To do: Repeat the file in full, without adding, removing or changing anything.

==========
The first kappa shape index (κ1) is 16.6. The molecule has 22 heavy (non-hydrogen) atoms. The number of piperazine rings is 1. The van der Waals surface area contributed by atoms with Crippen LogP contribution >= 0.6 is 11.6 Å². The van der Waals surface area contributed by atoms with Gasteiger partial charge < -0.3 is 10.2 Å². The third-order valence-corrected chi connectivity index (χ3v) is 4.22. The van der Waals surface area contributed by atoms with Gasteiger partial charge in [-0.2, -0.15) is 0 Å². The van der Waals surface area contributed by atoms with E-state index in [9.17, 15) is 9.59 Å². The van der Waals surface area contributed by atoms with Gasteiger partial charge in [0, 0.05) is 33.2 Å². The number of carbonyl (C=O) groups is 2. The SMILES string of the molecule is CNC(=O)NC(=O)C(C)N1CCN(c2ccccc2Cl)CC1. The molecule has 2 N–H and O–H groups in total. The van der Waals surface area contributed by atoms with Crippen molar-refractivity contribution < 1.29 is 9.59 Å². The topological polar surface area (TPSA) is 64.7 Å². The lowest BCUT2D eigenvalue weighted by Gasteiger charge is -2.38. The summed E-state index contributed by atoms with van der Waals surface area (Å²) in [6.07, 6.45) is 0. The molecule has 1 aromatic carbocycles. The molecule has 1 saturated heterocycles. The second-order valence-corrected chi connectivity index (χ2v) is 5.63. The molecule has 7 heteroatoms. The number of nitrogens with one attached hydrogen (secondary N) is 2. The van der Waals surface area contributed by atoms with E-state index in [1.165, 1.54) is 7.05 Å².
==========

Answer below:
The first kappa shape index (κ1) is 16.6. The molecule has 22 heavy (non-hydrogen) atoms. The number of piperazine rings is 1. The van der Waals surface area contributed by atoms with Crippen LogP contribution >= 0.6 is 11.6 Å². The van der Waals surface area contributed by atoms with Gasteiger partial charge < -0.3 is 10.2 Å². The third-order valence-corrected chi connectivity index (χ3v) is 4.22. The van der Waals surface area contributed by atoms with Gasteiger partial charge in [-0.2, -0.15) is 0 Å². The van der Waals surface area contributed by atoms with E-state index in [9.17, 15) is 9.59 Å². The van der Waals surface area contributed by atoms with Gasteiger partial charge in [0, 0.05) is 33.2 Å². The number of carbonyl (C=O) groups is 2. The SMILES string of the molecule is CNC(=O)NC(=O)C(C)N1CCN(c2ccccc2Cl)CC1. The molecule has 2 N–H and O–H groups in total. The van der Waals surface area contributed by atoms with Crippen molar-refractivity contribution < 1.29 is 9.59 Å². The topological polar surface area (TPSA) is 64.7 Å². The lowest BCUT2D eigenvalue weighted by Gasteiger charge is -2.38. The summed E-state index contributed by atoms with van der Waals surface area (Å²) in [6.07, 6.45) is 0. The molecule has 1 aromatic carbocycles. The molecule has 1 saturated heterocycles. The second-order valence-corrected chi connectivity index (χ2v) is 5.63. The molecule has 7 heteroatoms. The number of nitrogens with one attached hydrogen (secondary N) is 2. The van der Waals surface area contributed by atoms with E-state index in [1.165, 1.54) is 7.05 Å².